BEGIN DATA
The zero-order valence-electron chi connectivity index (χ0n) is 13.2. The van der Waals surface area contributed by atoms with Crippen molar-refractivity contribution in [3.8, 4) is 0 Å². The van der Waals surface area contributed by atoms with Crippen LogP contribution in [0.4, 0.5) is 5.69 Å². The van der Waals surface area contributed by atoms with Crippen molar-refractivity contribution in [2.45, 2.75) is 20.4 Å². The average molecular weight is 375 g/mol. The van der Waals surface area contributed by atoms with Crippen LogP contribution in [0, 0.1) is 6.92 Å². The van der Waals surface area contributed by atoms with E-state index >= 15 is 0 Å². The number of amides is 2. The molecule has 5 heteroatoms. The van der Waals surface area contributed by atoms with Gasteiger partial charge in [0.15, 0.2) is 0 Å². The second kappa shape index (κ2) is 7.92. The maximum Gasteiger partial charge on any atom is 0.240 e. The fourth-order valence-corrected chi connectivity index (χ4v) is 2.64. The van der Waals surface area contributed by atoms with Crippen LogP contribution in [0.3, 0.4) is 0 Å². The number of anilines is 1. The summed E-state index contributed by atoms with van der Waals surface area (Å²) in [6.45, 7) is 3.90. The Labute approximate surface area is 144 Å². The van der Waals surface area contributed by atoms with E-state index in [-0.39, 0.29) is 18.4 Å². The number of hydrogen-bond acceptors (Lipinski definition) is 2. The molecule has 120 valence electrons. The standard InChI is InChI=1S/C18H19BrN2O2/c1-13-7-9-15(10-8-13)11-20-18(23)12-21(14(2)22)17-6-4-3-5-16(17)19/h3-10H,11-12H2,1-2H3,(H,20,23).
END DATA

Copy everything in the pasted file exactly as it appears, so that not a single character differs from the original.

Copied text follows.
The zero-order valence-electron chi connectivity index (χ0n) is 13.2. The van der Waals surface area contributed by atoms with Crippen molar-refractivity contribution in [3.8, 4) is 0 Å². The van der Waals surface area contributed by atoms with Crippen LogP contribution in [0.4, 0.5) is 5.69 Å². The van der Waals surface area contributed by atoms with Crippen molar-refractivity contribution in [2.45, 2.75) is 20.4 Å². The average molecular weight is 375 g/mol. The van der Waals surface area contributed by atoms with Crippen LogP contribution in [0, 0.1) is 6.92 Å². The van der Waals surface area contributed by atoms with E-state index >= 15 is 0 Å². The number of amides is 2. The molecule has 5 heteroatoms. The van der Waals surface area contributed by atoms with Gasteiger partial charge in [0.15, 0.2) is 0 Å². The second kappa shape index (κ2) is 7.92. The maximum Gasteiger partial charge on any atom is 0.240 e. The fourth-order valence-corrected chi connectivity index (χ4v) is 2.64. The van der Waals surface area contributed by atoms with Crippen LogP contribution in [0.3, 0.4) is 0 Å². The number of anilines is 1. The summed E-state index contributed by atoms with van der Waals surface area (Å²) in [6.45, 7) is 3.90. The Labute approximate surface area is 144 Å². The van der Waals surface area contributed by atoms with E-state index in [-0.39, 0.29) is 18.4 Å². The number of hydrogen-bond acceptors (Lipinski definition) is 2. The molecule has 120 valence electrons. The standard InChI is InChI=1S/C18H19BrN2O2/c1-13-7-9-15(10-8-13)11-20-18(23)12-21(14(2)22)17-6-4-3-5-16(17)19/h3-10H,11-12H2,1-2H3,(H,20,23).